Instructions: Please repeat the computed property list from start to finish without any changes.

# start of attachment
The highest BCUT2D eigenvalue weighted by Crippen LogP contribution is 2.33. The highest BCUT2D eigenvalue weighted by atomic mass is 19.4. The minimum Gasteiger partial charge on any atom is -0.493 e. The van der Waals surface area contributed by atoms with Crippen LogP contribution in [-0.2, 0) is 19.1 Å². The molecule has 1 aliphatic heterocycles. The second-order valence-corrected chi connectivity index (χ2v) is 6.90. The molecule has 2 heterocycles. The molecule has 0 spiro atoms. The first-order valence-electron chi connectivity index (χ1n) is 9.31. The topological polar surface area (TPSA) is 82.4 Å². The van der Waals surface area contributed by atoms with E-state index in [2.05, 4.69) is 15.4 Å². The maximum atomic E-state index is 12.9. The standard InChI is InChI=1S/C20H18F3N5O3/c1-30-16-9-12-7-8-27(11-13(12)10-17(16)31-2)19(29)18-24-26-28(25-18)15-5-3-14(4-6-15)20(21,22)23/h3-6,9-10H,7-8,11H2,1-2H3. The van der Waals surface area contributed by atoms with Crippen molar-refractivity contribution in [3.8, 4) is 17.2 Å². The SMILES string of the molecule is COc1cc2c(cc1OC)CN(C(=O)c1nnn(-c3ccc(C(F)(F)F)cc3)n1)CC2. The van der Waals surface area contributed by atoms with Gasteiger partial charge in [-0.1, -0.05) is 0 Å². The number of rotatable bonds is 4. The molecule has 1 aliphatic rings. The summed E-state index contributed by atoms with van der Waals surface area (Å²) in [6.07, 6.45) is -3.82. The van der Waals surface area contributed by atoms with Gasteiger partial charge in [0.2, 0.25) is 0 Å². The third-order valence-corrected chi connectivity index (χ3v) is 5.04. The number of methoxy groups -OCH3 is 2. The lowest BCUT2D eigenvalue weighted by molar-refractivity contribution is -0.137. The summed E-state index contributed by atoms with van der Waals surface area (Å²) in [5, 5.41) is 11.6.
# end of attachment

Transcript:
The highest BCUT2D eigenvalue weighted by Crippen LogP contribution is 2.33. The highest BCUT2D eigenvalue weighted by atomic mass is 19.4. The minimum Gasteiger partial charge on any atom is -0.493 e. The van der Waals surface area contributed by atoms with Crippen LogP contribution in [-0.2, 0) is 19.1 Å². The molecule has 1 aliphatic heterocycles. The second-order valence-corrected chi connectivity index (χ2v) is 6.90. The molecule has 2 heterocycles. The molecule has 0 spiro atoms. The first-order valence-electron chi connectivity index (χ1n) is 9.31. The topological polar surface area (TPSA) is 82.4 Å². The van der Waals surface area contributed by atoms with E-state index in [2.05, 4.69) is 15.4 Å². The maximum atomic E-state index is 12.9. The standard InChI is InChI=1S/C20H18F3N5O3/c1-30-16-9-12-7-8-27(11-13(12)10-17(16)31-2)19(29)18-24-26-28(25-18)15-5-3-14(4-6-15)20(21,22)23/h3-6,9-10H,7-8,11H2,1-2H3. The van der Waals surface area contributed by atoms with Crippen molar-refractivity contribution in [3.8, 4) is 17.2 Å². The SMILES string of the molecule is COc1cc2c(cc1OC)CN(C(=O)c1nnn(-c3ccc(C(F)(F)F)cc3)n1)CC2. The van der Waals surface area contributed by atoms with Gasteiger partial charge in [-0.1, -0.05) is 0 Å². The number of rotatable bonds is 4. The molecule has 1 aliphatic rings. The summed E-state index contributed by atoms with van der Waals surface area (Å²) in [6.07, 6.45) is -3.82. The van der Waals surface area contributed by atoms with Gasteiger partial charge in [0.2, 0.25) is 0 Å². The third-order valence-corrected chi connectivity index (χ3v) is 5.04. The number of methoxy groups -OCH3 is 2. The lowest BCUT2D eigenvalue weighted by molar-refractivity contribution is -0.137. The summed E-state index contributed by atoms with van der Waals surface area (Å²) in [5, 5.41) is 11.6.